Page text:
Friday, May 27, 2011

Citi Trends: A Great Idea Does Not Necessarily Lead to Orbital Growth

[guest post by TS]

I was traveling home yesterday from downtown Pittsburgh, taking a circuitous route through neighborhoods that allowed me bypass taking the eastbound highway, and saw a storefront I had not seen before, in a place that used to be part of a Builders Square storefront: Citi Trends.  I had no idea what Citi Trends was, just that something so seemingly incongruous (a new storefront in a has-been strip mall) had to be researched.  :-)

Upon reaching the castle, I fired up FireFox, tripped over to Yahoo! Finance, and found Citi Trends' symbol: CTRN.  Then, recent news, then their May 18th 1st Qtr '11 earnings report.  Then their profile.  This clothing & accessories retail company has been servicing America's African-American audience since 1946. Whoa!

After seeing that the companies retail target is African-American, that location of the store made total sense: the location of the shopping mall (Braddock Hills Shopping Center) is fairly close to Pittsburgh's Braddock & Braddock Hills neighborhoods: Braddock is a depressed area, site of USX' Edgar A. Thompson steel mill, and one of the recently renovated Carnegie Libraries.  Interested in this location, I went to Citi Trends' homepage to see where other stores are located.  Of the 460+ retail locations, Pittsburgh's two are in this location and in the City of Duquesne's Duquesne Plaza. Duquesne is even further depressed, having transitioned further from steel mills, to somewhat renovated "brown fields".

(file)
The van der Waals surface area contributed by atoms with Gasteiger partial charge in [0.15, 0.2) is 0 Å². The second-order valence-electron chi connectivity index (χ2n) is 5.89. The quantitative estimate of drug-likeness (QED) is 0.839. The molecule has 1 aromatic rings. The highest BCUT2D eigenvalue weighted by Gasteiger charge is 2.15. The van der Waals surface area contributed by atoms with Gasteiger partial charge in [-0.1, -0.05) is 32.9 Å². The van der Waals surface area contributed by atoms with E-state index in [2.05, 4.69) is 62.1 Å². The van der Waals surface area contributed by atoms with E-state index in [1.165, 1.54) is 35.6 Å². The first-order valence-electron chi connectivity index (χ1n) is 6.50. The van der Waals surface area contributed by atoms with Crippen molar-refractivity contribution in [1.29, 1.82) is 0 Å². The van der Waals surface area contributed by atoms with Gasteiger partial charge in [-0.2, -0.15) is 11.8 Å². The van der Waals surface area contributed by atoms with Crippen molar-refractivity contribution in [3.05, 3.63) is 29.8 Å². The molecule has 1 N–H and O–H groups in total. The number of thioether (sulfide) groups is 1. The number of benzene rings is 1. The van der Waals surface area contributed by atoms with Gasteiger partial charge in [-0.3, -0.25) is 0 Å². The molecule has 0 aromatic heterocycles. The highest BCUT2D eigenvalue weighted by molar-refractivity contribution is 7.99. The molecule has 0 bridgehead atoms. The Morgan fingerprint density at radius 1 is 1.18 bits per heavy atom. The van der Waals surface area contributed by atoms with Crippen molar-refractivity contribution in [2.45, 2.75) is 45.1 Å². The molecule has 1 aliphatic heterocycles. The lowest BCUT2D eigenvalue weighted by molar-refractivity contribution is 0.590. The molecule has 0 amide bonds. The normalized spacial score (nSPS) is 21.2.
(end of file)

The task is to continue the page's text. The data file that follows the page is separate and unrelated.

Back to that 1st Qtr earnings report:  the results appear to be somewhat underwhelming, especially given the host of other more rosy retail reports from around the nation (slowdown of the recovery notwithstanding).  Citi Trends reported a 4.3% increase in sales to $189M, but a decrease in earnings, YOY.  Perhaps one could suggest that while America's inner cities are spending more than a year ago, their spending is not quite  matching the increase further out in the 'burbs.

Because of this slow, steady increase in sales, CTRN sports a market cap that's roughly 1/2 of it's annual sales, and the company has $76M cash, with no long-term debt.  This healthy balance sheet leads Brian Pacampara of to observe that "Citi Trends currently sports a cheapish price-to-book ratio of 1.1. That represents a clear discount to giant competitors Target (2.2), TJX (6.6), and Wal-Mart (2.9)".  While profits may be trending downward, this clear value play's revenues are ramping quite healthily year over year. Will you play along?

One interesting note: Citi Trends customers are enjoying the stores - check out this YouTube walkthrough. And a second customer's video (in three parts).


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